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Terrorist ‘resisted’ de-radicalisation

Image copyright Social media
Image caption Lewis Ludlow hoped to kill 100 people

A man who planned to drive a van into 100 people in London was working with a government de-radicalisation programme at the time, a court has heard.

Islamic State (IS) supporter Lewis Ludlow pleaded guilty last August to planning the Oxford Street attack and raising money for terrorism.

But a sentencing hearing at the Old Bailey has now heard he was engaging with the Prevent programme at the time.

Ludlow, from Rochester, Kent, told a contact: “They think I’m stupid.”

The former Royal Mail worker, a Muslim convert, has also used the name Ali Hussain.

A phone, found in a storm drain near his home, contained images of “hostile reconnaissance” carried out at London landmarks, prosecutors said.

He was put under 24-hour police surveillance and then arrested in April.

The first of several attempts to engage Ludlow with Prevent had come in 2008 after he had been found carrying a knife at college, the court heard.

Image copyright CPS
Image caption Ludlow swore allegiance to Islamic State

Ludlow, an associate of the convicted terrorist Anjem Choudhary, consistently refused to engage until late 2017 and early 2018 when he met an assigned mentor 16 times.

Prosecutor Mark Heywood QC said an undercover police officer had observed Ludlow telling a contact: “I have been exaggerating my depression and they think I’m stupid. I’m naive but not stupid or mad.”

In messages with the contact, recovered by police, Ludlow wrote: “I resisted the same programme twice in the past.”

The woman had advised him to “be polite with them,” adding: “Even if u dont believe it, fake it.”

Ludlow, by then under intensive surveillance, replied: “Yes.”

Analysis: The Prevent strategy

Daniel De Simone, BBC News Home Affairs

The government’s controversial Prevent strategy is intended to stop people becoming involved in extremism or terrorist activity.

Unlike its Desistance and Disengagement strand, which can be mandatory and is aimed at people already convicted of terror offences or returning from conflict zones, other parts of it are voluntary for adults and cannot be forced on those identified as needing support.

Ahmed Hassan, the Parsons Green bomber, is one of several extremists who have notionally engaged with Prevent, while carrying on regardless.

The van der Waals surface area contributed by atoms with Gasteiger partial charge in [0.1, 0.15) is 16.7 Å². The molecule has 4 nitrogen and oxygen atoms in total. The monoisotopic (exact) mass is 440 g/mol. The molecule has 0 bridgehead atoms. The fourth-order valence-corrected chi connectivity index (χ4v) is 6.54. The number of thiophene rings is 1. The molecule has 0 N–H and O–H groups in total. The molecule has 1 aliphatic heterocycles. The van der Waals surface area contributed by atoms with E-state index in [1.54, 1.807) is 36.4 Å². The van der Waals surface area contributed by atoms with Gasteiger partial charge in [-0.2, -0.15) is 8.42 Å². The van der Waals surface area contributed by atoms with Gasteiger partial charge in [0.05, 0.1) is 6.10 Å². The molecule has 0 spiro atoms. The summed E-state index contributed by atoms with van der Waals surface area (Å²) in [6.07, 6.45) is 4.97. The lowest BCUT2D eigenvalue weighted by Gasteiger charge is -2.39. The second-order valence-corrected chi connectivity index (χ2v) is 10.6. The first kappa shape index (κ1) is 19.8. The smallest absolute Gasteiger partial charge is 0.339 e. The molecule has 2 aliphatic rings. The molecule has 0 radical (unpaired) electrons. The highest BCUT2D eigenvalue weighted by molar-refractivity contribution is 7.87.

The details of Ludlow’s meetings with his Prevent mentor are confidential and were not set out in court.

However, it’s understood that some involved in his case thought he was engaged in a sincere attempt at change.

Those who were already investigating him had a different view.

Attempts were made to involve Ludlow in Prevent over a decade, but if someone does not want to honestly de-radicalise they cannot be forced.

During the hearing, Ludlow took to the witness box.

Evidence was being heard despite Ludlow’s guilty pleas because there are still unresolved issues between the prosecution and defence ahead of sentencing.

Asked by defence barrister Rebecca Trowler QC why he had said “yes” to a suggestion from the contact about faking engagement with Prevent, Ludlow said “I just thought that’s her advice and I’ll take it. I just didn’t want any hassle.”

‘Nothing but trouble’

Ludlow, who converted to Islam aged 16, said he had felt harassed by MI5 and Prevent, which is why he planned to move to the Philippines early last year.

He told the court he first met Islamic extremist Anjem Choudhary and the now banned group al-Muhajiroun in 2010, adding that at first ‘they seemed very nice” before “things went sour”.

Ludlow said he fully disengaged from the group in 2016 after concluding “this is giving me nothing but trouble”.

Image copyright CPS
Image caption Ludlow made detailed notes of possible targets in London

Police discovered he was communicating with a leading extremist in the Philippines, planning a multiple casualty vehicle attack in central London, and scouting targets such as the Disney Store on Oxford Street, the court had heard earlier.

In a torn-up note recovered from a bin hear his home, Ludlow wrote “it is a busy street it is ideal for an attack. It is expected nearly 100 could be killed.”

Mr Heywood said images taken by Ludlow of various London landmarks were “an exercise in reconnaissance” to identify locations to carry out “possible attacks against civilians”.

Image copyright CTP South East
Image caption Ludlow carried out “hostile reconnaissance” at landmarks including Madame Tussauds

In January 2018, Ludlow bought a ticket to fly to the Philippines but he was stopped at the airport and his passport was seized.

He claimed he was going to the country as a sex tourist but was found to have been in communication with a man named Abu Yaqeen in an area with a significant IS presence.

In March, Ludlow sent him money via PayPal and created the Facebook account Antique Collections, which he was alleged to have used as a front to send money to south-east Asia for terrorism.

The Old Bailey heard he filmed himself pleading allegiance to IS and stated: “I spit on your citizenship, your passport, you can go to hell with that.”

Image copyright CTP South East
Image caption Ludlow was filmed in the company of Islamic extremist Trevor Brooks
Image copyright CPS
Image caption Ludlow called himself “The Ghost”

The court was also shown images of Ludlow at public events with prominent Islamic extremists Anjem Choudary and Trevor Brooks.

The hearing, which is expected to last three days, continues.

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Read more: https://www.bbc.co.uk/news/uk-england-kent-46750782

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